9. DIDACTICAL PHYSICS ________________________________________________________________________________________________

Kaarle Kurki-Suonio, Heimo Saarikko, Riitta Kurki-Suonio, Ari Hämäläinen, Seppo Andersson, Juho Tiili, Timo Olli, Veera Kallunki, Markku Parkkonen, Jussi Partanen, Johanna Jauhiainen, Jari Lavonen, Taina Makkonen, Pilvi Sihvonen

The group has continued its "Project of Perceptional Approach", i.e. search of constructive principles of teaching based on the conceptual and processual structure of physics (i.e. conseptualization of the separate but interrelated structures of physics) and on development of different kinds of applications for all levels of physics instruction. among other things this includes planning of didactically relevant courses for both primary and secondary school teacher education, development of the "teachers' laboratory of perceptional experimentality", development or adaption of demonstrations , the writing of two textbook series with extensive "Teachers' guides" for secondary school physics, and participation in the Idea-Bridge (Ideasilta) project on science for talented basic-school pupils.

The extensive complementary-education programme DFCL in Didactical Physics started in July 1996 was completed succesfully before the end of 1997 by 145 physics teachers and formed a part of the national development effort "Finnish mathematical and natural science awareness 2002". It was planned and realized by the research group of Didactical Physics and financed by the National Board of Education.

DFCL is a consistent whole (30 ECTS credits) of four tightly connected courses, Foundations of Didactical Physics, Conceptual and Processual Structures of School Physics, Perceptional Experimentality (Laboratory-course, planning of conceptually motivated experimental wholes for school physics) and History of Physics based on 16 years' systematic research and development of new relevant methods and contents for physics teacher education. More detailed information can be found here .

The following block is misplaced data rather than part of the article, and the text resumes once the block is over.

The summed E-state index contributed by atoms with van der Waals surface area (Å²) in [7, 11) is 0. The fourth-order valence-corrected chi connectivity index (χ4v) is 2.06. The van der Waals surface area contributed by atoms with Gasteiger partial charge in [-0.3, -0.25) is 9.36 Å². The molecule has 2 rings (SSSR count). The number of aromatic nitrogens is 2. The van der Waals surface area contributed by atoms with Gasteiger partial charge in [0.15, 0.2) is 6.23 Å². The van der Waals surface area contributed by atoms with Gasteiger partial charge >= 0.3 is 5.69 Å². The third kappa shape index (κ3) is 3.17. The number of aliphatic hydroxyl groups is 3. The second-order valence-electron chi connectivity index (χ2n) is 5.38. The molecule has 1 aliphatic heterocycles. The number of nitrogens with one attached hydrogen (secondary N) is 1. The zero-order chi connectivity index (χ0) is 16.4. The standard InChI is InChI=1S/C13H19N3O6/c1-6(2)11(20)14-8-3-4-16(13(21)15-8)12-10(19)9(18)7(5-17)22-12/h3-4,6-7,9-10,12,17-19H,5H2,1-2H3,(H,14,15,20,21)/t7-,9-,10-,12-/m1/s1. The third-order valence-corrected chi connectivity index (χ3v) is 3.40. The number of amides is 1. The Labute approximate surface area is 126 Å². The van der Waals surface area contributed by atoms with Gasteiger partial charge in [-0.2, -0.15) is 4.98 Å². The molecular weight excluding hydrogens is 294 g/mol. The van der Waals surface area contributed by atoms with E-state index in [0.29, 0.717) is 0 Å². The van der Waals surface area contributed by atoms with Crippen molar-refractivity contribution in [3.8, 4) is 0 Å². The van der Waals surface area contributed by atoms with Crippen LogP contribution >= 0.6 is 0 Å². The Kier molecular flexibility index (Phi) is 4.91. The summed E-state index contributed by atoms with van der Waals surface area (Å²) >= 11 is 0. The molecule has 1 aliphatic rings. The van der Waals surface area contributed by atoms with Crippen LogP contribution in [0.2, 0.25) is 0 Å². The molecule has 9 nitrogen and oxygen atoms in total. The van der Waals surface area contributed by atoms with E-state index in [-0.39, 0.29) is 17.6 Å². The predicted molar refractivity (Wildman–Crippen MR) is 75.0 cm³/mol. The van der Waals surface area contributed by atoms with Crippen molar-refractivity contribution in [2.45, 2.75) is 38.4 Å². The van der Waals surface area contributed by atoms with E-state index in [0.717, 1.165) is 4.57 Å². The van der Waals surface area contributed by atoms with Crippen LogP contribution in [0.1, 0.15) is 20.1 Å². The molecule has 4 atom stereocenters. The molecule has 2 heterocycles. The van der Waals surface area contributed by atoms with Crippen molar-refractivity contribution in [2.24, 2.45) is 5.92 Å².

The responses by the participants indicates that the programme has been effective. The new practices of modern processual teaching and perceptional experimentality have become everyday practice in many of the schools of the participants. Several of the study groups continue their activity as local centres of development and about 60 participants have decided to continue their studies and research of didactical physics for higher degree.

The experiences and results of the project are still to be investigated and confirmed by research. A project for this aim has been started, although in a greatly reduced extent because of the completely negative attitude by the University central administration and the Finnish Academy towards this activity.

Three supplementary-education courses, for about 20 participants each, have been arranged for primary school teachers.

The work of the group is closely connected with the Graduate School for Mathematics, Physics and Chemistry Education. During the second full year of existence two more university departments joined the school having now 23 member institutes from 8 universities and more than 100 graduate students.

During several decades the Department has arranged a week's supplementary education fulfilling the requirements of the employment criteria for teachers at lower and upper secondary schools. This is noteworthy even nationwide. During the last few years a large number of teachers from the present colleges of advanced education have participated in these courses. Mainly teachers from the Physics Department have been the educators. The popularity of the course shows that such education is needed and the procedure will be continued with a yearly changing topic. In 1997 Electronics and Electricity was the theme of the course and it was attended by 64 teachers from lower and upper secondary schools, institutes of technology and polytechnics.